AA: Oh, yeah, of course but if … breast cancer runs in my family, if my mom could have gone to the doctor and said make sure my daughter doesn’t have the BRCA gene …
DM: And she wouldn’t care if it was gene editing or hocus pocus, she would do it because she was a good mother, and that’s what parents do, is they take care of their kids. So, of course, if their technology that could make your kid suffer less or prosper more, any parent will do that. So to say that people aren’t going to make use of genetic technology is a lie. Great example of—we have lots and lots of people now delaying child birth, and because of that, more reproductive problems. Lots and lots of people doing in vitro fertilization.
So let’s just take the case where you’re fertilizing these eggs and you can know anything about one egg over the other. So let’s say that there’s six fertilized eggs there, you come from a family that might have a history of breast cancer. You’re certainly not going to take any of those fertilized eggs that the data suggests might carry breast cancer. You’d be a fool to take any of those, right? And of course, you wouldn’t. How about if you could know just a little more information about any one of those six eggs? Like there’s a combination of genes in this egg, egg #1, that have to do with developing a nervous system, and we’re not sure exactly how that works, but they could make your nervous system go together better, develop better, function better. Maybe give you a smarter person.
Would you, knowing that egg #1 had that better combination of genes that just might give your kid an advantage but not cause harm, would you just ignore that information and just say, “No, I’ll just take a random selection, just close my eyes, and I’ll select one,”? No, of course, you’d have to as a parent choose. So to think that anyone’s not going to use genetic technology when it becomes available, there may be laws initially and people will have these moral problems about it, but the only real moral problem about having a better child is when does the technology become so expensive that it becomes one more way of disadvantaging people?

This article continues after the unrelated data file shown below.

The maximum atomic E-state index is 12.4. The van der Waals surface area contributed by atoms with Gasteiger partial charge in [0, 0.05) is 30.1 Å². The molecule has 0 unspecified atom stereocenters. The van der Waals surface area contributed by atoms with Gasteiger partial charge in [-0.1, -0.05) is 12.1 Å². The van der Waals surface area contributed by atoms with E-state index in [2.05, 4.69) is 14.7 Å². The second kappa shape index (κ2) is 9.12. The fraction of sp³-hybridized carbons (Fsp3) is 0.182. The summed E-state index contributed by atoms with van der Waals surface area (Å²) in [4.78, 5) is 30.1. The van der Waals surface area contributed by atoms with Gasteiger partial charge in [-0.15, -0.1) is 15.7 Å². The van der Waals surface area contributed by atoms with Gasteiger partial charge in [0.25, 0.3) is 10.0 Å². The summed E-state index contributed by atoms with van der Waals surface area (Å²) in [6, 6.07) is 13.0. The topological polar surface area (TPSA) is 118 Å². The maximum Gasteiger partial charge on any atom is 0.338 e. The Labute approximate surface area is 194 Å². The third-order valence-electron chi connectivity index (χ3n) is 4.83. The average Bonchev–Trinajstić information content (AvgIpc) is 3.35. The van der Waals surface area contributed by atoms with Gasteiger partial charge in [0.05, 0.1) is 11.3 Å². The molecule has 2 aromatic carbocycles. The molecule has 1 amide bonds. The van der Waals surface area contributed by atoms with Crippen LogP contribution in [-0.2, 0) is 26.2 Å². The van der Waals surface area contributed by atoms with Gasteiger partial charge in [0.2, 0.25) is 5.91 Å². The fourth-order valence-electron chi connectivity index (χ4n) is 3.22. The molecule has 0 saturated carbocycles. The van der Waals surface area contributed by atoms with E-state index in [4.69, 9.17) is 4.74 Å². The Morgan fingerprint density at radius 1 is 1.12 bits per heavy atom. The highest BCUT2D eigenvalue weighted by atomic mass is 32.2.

AA: It’s hard-hitting.
BS: That is super hard-hitting. I mean, I can’t argue with it—I can’t! I know exactly—I think about my own parents, and I say, “of course they would do that.” Any parent would do that. There’s always this line. Everybody draws a moral line somewhere and if there’s one thing that will make you push that line—we see it in movies, we see it in books, we see it in real life—is if it’s for the sake of your kids.
AA: Right. It really—it’s hard to argue with that. But then, you have to think about it at the societal level. If everyone’s making choices like that, what does it mean? Or if only a select group of people, like Dave was saying, like very wealthy people get to make that choice, what does that mean? And that’s something that really came up in my conversation with Miriam Rich, who is the CSHL Archives Sydney Brenner Research Scholar for 2017 to 2018, and she really helped put in perspective what kinds of warning signs we need to be looking out for when we have these conversations—especially these conversations that talk about what kinds of traits are desirable and which are not, and who gets to decide that.
MR: I think any conversation that is predicated on or trading in this idea of identifying some traits as desirable and others as not should really be extra aware of this history, and sort of have a heightened awareness of the potential for those designations to entrench existing prejudice.